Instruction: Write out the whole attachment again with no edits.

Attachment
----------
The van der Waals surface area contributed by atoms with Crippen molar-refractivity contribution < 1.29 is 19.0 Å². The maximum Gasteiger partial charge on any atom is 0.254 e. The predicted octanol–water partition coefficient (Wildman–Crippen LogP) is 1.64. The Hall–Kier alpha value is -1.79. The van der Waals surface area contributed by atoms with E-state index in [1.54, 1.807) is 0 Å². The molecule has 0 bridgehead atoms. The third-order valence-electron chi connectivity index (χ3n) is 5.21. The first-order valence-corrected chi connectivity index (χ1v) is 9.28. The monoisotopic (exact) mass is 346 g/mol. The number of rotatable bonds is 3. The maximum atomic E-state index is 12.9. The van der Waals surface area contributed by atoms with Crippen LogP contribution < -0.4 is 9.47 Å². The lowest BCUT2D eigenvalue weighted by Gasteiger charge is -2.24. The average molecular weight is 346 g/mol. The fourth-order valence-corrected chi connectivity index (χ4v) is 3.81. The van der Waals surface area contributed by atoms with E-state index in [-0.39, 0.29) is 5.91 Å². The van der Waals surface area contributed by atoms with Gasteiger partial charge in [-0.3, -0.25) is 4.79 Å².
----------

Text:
The van der Waals surface area contributed by atoms with Crippen molar-refractivity contribution < 1.29 is 19.0 Å². The maximum Gasteiger partial charge on any atom is 0.254 e. The predicted octanol–water partition coefficient (Wildman–Crippen LogP) is 1.64. The Hall–Kier alpha value is -1.79. The van der Waals surface area contributed by atoms with E-state index in [1.54, 1.807) is 0 Å². The molecule has 0 bridgehead atoms. The third-order valence-electron chi connectivity index (χ3n) is 5.21. The first-order valence-corrected chi connectivity index (χ1v) is 9.28. The monoisotopic (exact) mass is 346 g/mol. The number of rotatable bonds is 3. The maximum atomic E-state index is 12.9. The van der Waals surface area contributed by atoms with Crippen LogP contribution < -0.4 is 9.47 Å². The lowest BCUT2D eigenvalue weighted by Gasteiger charge is -2.24. The average molecular weight is 346 g/mol. The fourth-order valence-corrected chi connectivity index (χ4v) is 3.81. The van der Waals surface area contributed by atoms with E-state index in [-0.39, 0.29) is 5.91 Å². The van der Waals surface area contributed by atoms with Gasteiger partial charge in [-0.3, -0.25) is 4.79 Å².